Synopsis

Superconductivity Dome Rises from Damped Phonons

Physics 15, s11
An unexpectedly simple extension to a theory explains the critical temperature anomalies observed in ferroelectric superconductors.
M. Baggioli/Shanghai Jiao Tong University; ktsdesign/Shutterstock

Ever since ferroelectric materials were first discovered, scientists have sought to understand how their properties relate to superconductivity. A recently discovered curiosity, for instance, is that these materials exhibit a puzzling “dome” in their critical superconducting temperature near their ferroelectric transitions. Now, Chandan Setty at Rice University, Texas, and colleagues provide a surprisingly simple explanation for this puzzle that uses lattice dynamics and phonons [1].

The superconducting dome is puzzling because of what the ferroelectric transition does to a material’s phonons. According to Bardeen-Cooper-Schrieffer (BCS) theory, phonons mediate the binding of electrons into superconductivity-producing Cooper pairs. But as a material nears the ferroelectric transition—as a result of doping or the application of strain, for example—these phonons are damped and have their lifetimes reduced. In a conventional superconductor, such phonon damping lowers the critical superconducting temperature; in a ferroelectric material, the critical temperature instead rises to a peak at the ferroelectric “instability point,” where the damping is greatest.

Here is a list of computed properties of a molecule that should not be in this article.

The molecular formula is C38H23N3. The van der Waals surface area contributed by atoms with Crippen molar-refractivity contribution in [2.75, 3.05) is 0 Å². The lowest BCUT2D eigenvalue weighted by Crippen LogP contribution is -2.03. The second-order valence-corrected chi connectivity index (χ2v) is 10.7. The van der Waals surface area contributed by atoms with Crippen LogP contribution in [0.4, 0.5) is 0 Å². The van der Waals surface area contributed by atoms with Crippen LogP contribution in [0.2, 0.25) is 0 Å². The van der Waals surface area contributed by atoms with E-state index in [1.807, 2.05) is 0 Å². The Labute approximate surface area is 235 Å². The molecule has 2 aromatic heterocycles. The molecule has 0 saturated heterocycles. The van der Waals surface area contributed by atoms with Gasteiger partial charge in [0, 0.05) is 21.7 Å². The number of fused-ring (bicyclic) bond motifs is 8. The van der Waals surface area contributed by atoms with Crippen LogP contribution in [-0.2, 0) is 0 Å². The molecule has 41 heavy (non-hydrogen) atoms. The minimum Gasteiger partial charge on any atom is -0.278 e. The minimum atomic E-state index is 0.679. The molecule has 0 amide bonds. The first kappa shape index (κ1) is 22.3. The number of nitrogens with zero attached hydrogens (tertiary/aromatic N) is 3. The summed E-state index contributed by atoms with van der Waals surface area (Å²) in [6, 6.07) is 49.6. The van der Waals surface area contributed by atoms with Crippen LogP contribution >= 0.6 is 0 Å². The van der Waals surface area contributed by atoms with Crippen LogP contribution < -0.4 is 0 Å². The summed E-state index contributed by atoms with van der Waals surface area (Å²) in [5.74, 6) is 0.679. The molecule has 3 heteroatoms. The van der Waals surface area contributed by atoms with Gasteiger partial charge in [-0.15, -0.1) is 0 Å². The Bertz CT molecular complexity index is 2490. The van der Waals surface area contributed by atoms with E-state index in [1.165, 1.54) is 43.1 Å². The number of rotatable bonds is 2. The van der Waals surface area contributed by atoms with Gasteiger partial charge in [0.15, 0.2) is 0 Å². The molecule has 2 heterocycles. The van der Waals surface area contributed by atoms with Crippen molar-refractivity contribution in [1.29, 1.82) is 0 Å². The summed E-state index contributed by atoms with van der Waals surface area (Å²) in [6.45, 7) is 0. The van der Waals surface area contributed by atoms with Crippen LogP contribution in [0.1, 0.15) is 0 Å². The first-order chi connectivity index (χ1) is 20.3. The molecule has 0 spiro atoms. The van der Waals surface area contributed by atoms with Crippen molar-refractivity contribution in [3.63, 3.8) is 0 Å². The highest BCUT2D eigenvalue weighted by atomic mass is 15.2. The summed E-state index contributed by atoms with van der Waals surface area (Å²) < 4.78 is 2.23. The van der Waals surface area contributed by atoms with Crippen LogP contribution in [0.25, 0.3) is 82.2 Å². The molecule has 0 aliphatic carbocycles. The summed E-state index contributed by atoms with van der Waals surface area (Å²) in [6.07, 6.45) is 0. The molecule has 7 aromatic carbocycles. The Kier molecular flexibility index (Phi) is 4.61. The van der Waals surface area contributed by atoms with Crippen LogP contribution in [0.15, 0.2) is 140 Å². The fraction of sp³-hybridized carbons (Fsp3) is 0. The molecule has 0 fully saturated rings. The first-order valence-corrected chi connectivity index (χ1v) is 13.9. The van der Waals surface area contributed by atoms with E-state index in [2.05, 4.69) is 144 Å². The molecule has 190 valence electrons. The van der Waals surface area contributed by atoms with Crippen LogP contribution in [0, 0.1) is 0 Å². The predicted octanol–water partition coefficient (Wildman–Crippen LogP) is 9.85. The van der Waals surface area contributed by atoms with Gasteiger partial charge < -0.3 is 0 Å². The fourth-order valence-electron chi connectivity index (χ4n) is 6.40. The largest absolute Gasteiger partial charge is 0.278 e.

Setty and colleagues explain the dome by expanding BCS theory so that it describes the phonon-damping process more accurately. In particular, they show that, at the instability point, this damping is anharmonic. As a result of this anharmonicity, anti-Stokes phonon-electron scattering is suppressed more than Stokes phonon-electron scattering. Since anti-Stokes scattering inhibits Cooper-pair formation, while Stokes scattering promotes it, the effect is an increase in the critical temperature around the instability point.

Anharmonic damping occurs in all ferroelectric materials—as well as other systems with so-called soft-mode structural instabilities—explaining why experimenters have observed superconducting domes across a wide range of conditions. Setty and colleagues hope that their new understanding will provide scientists with another tool to engineer superconductivity in such materials.

–Rahul Rao

Rahul Rao is a freelance science writer based in New York.

References

  1. C. Setty et al., “Superconducting dome in ferroelectric-type materials from soft mode instability,” Phys. Rev. B 105, L020506 (2022).

Subject Areas

SuperconductivityCondensed Matter Physics

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